Brooklyn, New York cartoonist Sean Ford creates horror comics that yield a nostalgic kind of discomfort, at least for me. The collected Only Skin had me reflecting on my youth a bit for PopMatters — Ford’s forest in the book, which becomes increasingly important to the “small town/ghosts and disappearing locals”-type of narrative (if there is such a thing) as it moves forward, reminded me of the wooded area near my parents’ house, where I spent lots of summer days and alternately spent absolutely no summer nights, opting instead to hurry past its leafy border than to enter after sundown. “I grew up near what I felt like was a huge and terrifying forest, that was in reality not scary at all,” Ford told The Comics Reporter’s Tom Spurgeon in 2012 when he explained the setting for Only Skin. The artist’s well-crafted array of towering trees on the edge of town played a significant part in his book, serving as a both frightening and playful locale for Ford’s main characters.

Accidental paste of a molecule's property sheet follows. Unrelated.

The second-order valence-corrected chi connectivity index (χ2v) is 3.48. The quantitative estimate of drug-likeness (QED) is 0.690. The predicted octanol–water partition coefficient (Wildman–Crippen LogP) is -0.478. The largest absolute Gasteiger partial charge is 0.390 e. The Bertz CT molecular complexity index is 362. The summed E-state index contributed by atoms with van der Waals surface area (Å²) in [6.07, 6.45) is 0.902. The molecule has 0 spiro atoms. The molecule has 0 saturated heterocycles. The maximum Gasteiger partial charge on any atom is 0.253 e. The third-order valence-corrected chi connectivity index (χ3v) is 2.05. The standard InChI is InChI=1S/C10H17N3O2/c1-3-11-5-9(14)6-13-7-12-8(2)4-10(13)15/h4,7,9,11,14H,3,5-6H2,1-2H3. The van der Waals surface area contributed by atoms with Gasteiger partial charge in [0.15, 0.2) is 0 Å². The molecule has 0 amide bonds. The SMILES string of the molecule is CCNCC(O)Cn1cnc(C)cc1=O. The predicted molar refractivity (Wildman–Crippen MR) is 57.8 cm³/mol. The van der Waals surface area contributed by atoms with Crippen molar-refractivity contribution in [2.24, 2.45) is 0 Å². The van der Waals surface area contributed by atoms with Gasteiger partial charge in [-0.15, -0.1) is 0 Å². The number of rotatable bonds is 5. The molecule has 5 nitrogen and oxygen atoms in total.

There is some dark humor (a very minimal amount) to Only Skin, which seems to have returned in the equally mysterious “Shadow Hills,” Ford’s newest black and white small town-based mini comic. The details are intricate, framed in thin lines, and all five and a half by seven inches of white space proves really striking when Ford blacks out the backdrop completely or washes it out with textured grey brush strokes. A precise behind-the-diner counter perspective is complete with slim, uniform water glasses stacked carefully along the angular ridges of the counter’s interior. Story-wise, there’s already a compelling layer to “Shadow Hills,” even it its first two issues — a dizzy, mute child wandering into the town for which Ford’s book is named, jittery locals gulping coffee at their lunch spot and muttering about local oil drilling activity, and of course, the palpable supernatural undercurrent that’s pushed a bit closer to the surface as the second issue comes to a close. Check out the first installment here.